This Is The Region Of Spain That Will Be Swallowed
Environment

This is the region of Spain that will be swallowed by the sea if immediate action is not taken

“If we don’t take it seriously, some houses and promenades in coastal places (in the Balearic Islands) will disappear,” warns the Balearic Vice President and Minister for the Balearic Energy Transition, Juan Pedro Yllanes.

Tramontana beach, in Formentera.

The most depressed areas of the Balearic coast, such as the lagoons and salt pans, may suffer “significant conflicts” due to flooding in 2100, if measures are not taken, due to the rise in sea level due to the climate crisiswarns the UIB researcher, Lluís Gómez Pujol.

“Any depressed area near the coast, that is at a height of 1 meter, is potentially susceptible to being affected”, said Gómez Pujol in the presentation of an investigation by the Balearic Islands Coastal Observation and Prediction System (SOCIB), the University of the Balearic Islands (UIB) and the Mediterranean Institute for Advanced Studies, Imedea, on the exposure, vulnerability and risk of flooding of the coastline and sandy beaches of the Balearic Islands.

The Govern has published this Thursday a scientific work elaborated in the last two years that offers a viewer with maps of the Balearic coast, with simulations on the effects that sea level rise will have at two times: 2050 and 2100.

“If we don’t take it seriously, some houses and boardwalks of places coastal will disappear“, warned the Vice President and Minister of Energy Transition and Productive Sectors, Juan Pedro Yllanes, at the press conference. “We will not see it, but future generations will,” he added.

sea ​​level rise

The level that the sea will reach has been proposed based on two scenarios of the International Panel on Climate Change for each moment: one of them, the more favorable by reducing emissions and the other the most adverse without adopting measures.

For 2050, “there will begin to be physical evidence of this rise in sea level” in the Balearic Islands, said the university researcher, with a range of sea level rise in the Balearic Islands that is from 18 centimeters to a maximum of 36.

For 2100, the least adverse ascent (if emissions are reduced) goes from 32 to 79 centimeters of ascent; and the most adverse (no pollutant reduction) is calculated between 45 and 103 centimeters of sea level rise.

Beaches

“We will have beaches, they will not be the same as now, but we will continue to have them, especially in places with dune systems”, Gómez Pujol warned. The scientist stressed that “everything that can be done to ensure that the beach is in the most optimal state” will help prevent damage.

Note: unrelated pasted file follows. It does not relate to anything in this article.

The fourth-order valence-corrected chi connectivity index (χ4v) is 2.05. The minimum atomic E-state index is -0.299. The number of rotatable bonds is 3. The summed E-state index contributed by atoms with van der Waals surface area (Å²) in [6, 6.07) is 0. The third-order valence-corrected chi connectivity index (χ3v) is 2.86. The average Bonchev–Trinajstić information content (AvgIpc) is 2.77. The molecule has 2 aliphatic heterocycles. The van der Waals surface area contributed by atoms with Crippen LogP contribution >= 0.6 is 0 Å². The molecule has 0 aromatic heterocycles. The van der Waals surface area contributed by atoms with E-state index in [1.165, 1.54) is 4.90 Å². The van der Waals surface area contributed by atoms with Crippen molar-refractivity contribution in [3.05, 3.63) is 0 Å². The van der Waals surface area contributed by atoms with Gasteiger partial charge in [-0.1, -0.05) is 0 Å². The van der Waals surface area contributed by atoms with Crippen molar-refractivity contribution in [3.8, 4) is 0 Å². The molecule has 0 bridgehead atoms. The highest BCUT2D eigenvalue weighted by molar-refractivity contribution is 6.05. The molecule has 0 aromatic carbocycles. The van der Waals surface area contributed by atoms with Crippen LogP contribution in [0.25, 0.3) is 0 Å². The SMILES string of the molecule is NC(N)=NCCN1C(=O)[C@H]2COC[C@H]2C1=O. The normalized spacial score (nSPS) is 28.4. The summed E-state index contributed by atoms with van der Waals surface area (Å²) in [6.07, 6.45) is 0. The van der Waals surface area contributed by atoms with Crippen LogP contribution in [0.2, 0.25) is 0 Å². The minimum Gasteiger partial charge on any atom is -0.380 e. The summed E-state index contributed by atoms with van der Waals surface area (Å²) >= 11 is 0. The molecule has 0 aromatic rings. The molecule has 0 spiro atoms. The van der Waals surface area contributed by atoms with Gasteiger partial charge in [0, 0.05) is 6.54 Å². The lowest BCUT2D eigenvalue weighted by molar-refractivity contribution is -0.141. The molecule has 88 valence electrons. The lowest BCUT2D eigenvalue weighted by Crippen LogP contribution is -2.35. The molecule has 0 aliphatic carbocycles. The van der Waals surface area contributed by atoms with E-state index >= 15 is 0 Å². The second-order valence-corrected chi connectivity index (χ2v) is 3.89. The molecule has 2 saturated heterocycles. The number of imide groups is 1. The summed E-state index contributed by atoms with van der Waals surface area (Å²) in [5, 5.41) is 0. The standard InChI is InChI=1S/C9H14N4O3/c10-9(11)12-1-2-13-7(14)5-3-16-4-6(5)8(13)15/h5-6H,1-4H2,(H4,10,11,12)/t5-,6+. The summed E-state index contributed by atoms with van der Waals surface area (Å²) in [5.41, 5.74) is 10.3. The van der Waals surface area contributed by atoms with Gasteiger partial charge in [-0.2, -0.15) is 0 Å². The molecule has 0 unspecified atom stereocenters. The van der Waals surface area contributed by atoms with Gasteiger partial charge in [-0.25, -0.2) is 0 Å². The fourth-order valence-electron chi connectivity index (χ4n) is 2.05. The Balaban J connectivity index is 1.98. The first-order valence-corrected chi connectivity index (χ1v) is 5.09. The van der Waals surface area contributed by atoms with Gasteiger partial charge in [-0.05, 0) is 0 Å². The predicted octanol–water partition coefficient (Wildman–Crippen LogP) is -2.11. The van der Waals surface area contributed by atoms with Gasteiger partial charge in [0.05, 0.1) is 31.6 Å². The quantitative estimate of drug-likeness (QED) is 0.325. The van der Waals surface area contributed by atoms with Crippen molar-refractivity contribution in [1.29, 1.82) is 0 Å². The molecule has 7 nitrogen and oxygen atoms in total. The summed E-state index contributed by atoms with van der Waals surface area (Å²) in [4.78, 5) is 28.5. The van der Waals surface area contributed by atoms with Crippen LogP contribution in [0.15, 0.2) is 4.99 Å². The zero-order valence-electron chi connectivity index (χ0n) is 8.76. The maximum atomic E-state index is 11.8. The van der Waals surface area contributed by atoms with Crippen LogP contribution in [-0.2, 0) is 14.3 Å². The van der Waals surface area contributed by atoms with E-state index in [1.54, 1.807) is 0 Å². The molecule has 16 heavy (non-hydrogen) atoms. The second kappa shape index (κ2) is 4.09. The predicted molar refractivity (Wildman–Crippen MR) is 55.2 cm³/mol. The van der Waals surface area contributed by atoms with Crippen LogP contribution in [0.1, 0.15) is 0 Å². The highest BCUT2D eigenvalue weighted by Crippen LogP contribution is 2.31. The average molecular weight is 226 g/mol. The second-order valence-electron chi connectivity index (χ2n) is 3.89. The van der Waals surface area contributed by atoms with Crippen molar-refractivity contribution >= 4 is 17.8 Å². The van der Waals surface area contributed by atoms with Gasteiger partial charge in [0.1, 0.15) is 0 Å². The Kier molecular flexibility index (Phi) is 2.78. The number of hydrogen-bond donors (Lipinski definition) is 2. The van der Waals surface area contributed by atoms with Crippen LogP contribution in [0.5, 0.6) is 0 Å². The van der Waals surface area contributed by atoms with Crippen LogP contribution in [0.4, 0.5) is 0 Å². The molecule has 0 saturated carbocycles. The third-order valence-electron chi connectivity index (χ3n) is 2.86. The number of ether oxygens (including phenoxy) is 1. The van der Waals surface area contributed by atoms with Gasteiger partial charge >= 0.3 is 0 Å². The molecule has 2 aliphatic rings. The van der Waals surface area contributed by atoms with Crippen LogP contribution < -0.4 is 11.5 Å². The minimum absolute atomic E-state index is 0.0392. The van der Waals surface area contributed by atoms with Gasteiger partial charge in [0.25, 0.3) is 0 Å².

The specialist in beach dynamics predicts that there will be more problems in areas such as Bay of Alcúdia (Majorca), the depressed areas of Ibiza and Formentera, and also some low-lying area of ​​Menorca. He explained that, as long as there are “accommodation spaces”, the beaches will be delayed towards them and “there may be an economy associated with the beaches”. The problem mainly affects the presence of promenades at low levels.

“The dune systems They must be cared for and protected. If we want to have beaches in 2100, they have to be in the best conditions because they are the reservoir of the beaches”, has added.

The scientist has warned that “the indicators are not useful for carrying out public works or for deciding whether a first-line hotel should remove a swimming pool, because that is local data and would require a specific study. This is a technical regional approach, with the greatest possible scientific rigor for now”.

climate crisis

The study is the starting point of the Government’s program “Coasts for Change, response to climate change on the coast”, jointly presented by Vice President Yllanes, and the Regional Minister for the Environment and Territory, Miquel Mir.

Yllanes has defended that, although the pandemic monopolizes the debate, it is necessary to “recover” that of the effects of the climate emergency “they don’t stop”, as shown by the fact that today in the Balearic Islands there are unusually high temperatures for November or that Europe has had the warmest October since there are records, he stressed.

He has highlighted the importance of relying on scientific evidence, such as this study in which “it is clear and in a very visual way how the sea is gaining ground and even the buildings are compromised”.